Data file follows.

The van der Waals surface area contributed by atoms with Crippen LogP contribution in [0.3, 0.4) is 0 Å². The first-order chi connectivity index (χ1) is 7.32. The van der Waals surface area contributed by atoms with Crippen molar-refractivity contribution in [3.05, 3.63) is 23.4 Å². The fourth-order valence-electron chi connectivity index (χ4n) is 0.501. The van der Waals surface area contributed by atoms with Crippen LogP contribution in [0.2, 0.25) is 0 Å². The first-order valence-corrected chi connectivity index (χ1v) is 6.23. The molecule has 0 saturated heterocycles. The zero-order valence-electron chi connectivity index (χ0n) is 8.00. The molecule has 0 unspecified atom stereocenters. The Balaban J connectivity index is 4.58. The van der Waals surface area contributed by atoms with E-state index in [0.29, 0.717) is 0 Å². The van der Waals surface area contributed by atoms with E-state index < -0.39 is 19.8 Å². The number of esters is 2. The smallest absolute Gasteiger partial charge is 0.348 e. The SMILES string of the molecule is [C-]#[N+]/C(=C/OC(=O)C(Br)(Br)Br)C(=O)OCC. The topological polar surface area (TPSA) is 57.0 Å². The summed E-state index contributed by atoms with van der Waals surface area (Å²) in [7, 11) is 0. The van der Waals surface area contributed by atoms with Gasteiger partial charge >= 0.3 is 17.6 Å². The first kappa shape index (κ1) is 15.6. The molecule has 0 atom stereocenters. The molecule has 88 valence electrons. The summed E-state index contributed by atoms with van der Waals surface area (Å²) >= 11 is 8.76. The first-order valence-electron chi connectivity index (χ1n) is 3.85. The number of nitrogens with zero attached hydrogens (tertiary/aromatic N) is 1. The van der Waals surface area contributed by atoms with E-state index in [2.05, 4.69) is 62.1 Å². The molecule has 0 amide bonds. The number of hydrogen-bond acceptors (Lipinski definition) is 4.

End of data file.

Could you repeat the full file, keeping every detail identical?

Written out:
The van der Waals surface area contributed by atoms with Crippen LogP contribution in [0.3, 0.4) is 0 Å². The first-order chi connectivity index (χ1) is 7.32. The van der Waals surface area contributed by atoms with Crippen molar-refractivity contribution in [3.05, 3.63) is 23.4 Å². The fourth-order valence-electron chi connectivity index (χ4n) is 0.501. The van der Waals surface area contributed by atoms with Crippen LogP contribution in [0.2, 0.25) is 0 Å². The first-order valence-corrected chi connectivity index (χ1v) is 6.23. The molecule has 0 saturated heterocycles. The zero-order valence-electron chi connectivity index (χ0n) is 8.00. The molecule has 0 unspecified atom stereocenters. The Balaban J connectivity index is 4.58. The van der Waals surface area contributed by atoms with E-state index in [0.29, 0.717) is 0 Å². The van der Waals surface area contributed by atoms with E-state index < -0.39 is 19.8 Å². The number of esters is 2. The smallest absolute Gasteiger partial charge is 0.348 e. The SMILES string of the molecule is [C-]#[N+]/C(=C/OC(=O)C(Br)(Br)Br)C(=O)OCC. The topological polar surface area (TPSA) is 57.0 Å². The summed E-state index contributed by atoms with van der Waals surface area (Å²) in [7, 11) is 0. The van der Waals surface area contributed by atoms with Gasteiger partial charge >= 0.3 is 17.6 Å². The first kappa shape index (κ1) is 15.6. The molecule has 0 atom stereocenters. The molecule has 88 valence electrons. The summed E-state index contributed by atoms with van der Waals surface area (Å²) >= 11 is 8.76. The first-order valence-electron chi connectivity index (χ1n) is 3.85. The number of nitrogens with zero attached hydrogens (tertiary/aromatic N) is 1. The van der Waals surface area contributed by atoms with E-state index in [2.05, 4.69) is 62.1 Å². The molecule has 0 amide bonds. The number of hydrogen-bond acceptors (Lipinski definition) is 4.